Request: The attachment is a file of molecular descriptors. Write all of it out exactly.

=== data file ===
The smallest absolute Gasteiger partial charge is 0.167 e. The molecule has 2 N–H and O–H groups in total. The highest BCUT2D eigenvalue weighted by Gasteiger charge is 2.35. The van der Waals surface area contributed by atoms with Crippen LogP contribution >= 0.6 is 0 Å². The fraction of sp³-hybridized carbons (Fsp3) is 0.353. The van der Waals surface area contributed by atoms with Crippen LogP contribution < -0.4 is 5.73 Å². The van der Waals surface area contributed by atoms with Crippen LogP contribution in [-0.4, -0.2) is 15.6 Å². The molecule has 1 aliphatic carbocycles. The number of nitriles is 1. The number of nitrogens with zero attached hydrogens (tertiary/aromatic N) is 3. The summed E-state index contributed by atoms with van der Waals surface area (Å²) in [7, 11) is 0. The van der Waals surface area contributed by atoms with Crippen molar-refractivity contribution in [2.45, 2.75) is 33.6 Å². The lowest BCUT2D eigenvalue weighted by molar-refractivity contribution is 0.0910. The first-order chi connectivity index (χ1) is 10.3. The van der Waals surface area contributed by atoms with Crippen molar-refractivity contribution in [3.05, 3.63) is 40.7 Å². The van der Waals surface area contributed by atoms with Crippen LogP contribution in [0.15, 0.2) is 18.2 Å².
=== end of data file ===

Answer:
The smallest absolute Gasteiger partial charge is 0.167 e. The molecule has 2 N–H and O–H groups in total. The highest BCUT2D eigenvalue weighted by Gasteiger charge is 2.35. The van der Waals surface area contributed by atoms with Crippen LogP contribution >= 0.6 is 0 Å². The fraction of sp³-hybridized carbons (Fsp3) is 0.353. The van der Waals surface area contributed by atoms with Crippen LogP contribution < -0.4 is 5.73 Å². The van der Waals surface area contributed by atoms with Crippen LogP contribution in [-0.4, -0.2) is 15.6 Å². The molecule has 1 aliphatic carbocycles. The number of nitriles is 1. The number of nitrogens with zero attached hydrogens (tertiary/aromatic N) is 3. The summed E-state index contributed by atoms with van der Waals surface area (Å²) in [7, 11) is 0. The van der Waals surface area contributed by atoms with Crippen molar-refractivity contribution in [2.45, 2.75) is 33.6 Å². The lowest BCUT2D eigenvalue weighted by molar-refractivity contribution is 0.0910. The first-order chi connectivity index (χ1) is 10.3. The van der Waals surface area contributed by atoms with Crippen molar-refractivity contribution in [3.05, 3.63) is 40.7 Å². The van der Waals surface area contributed by atoms with Crippen LogP contribution in [0.15, 0.2) is 18.2 Å².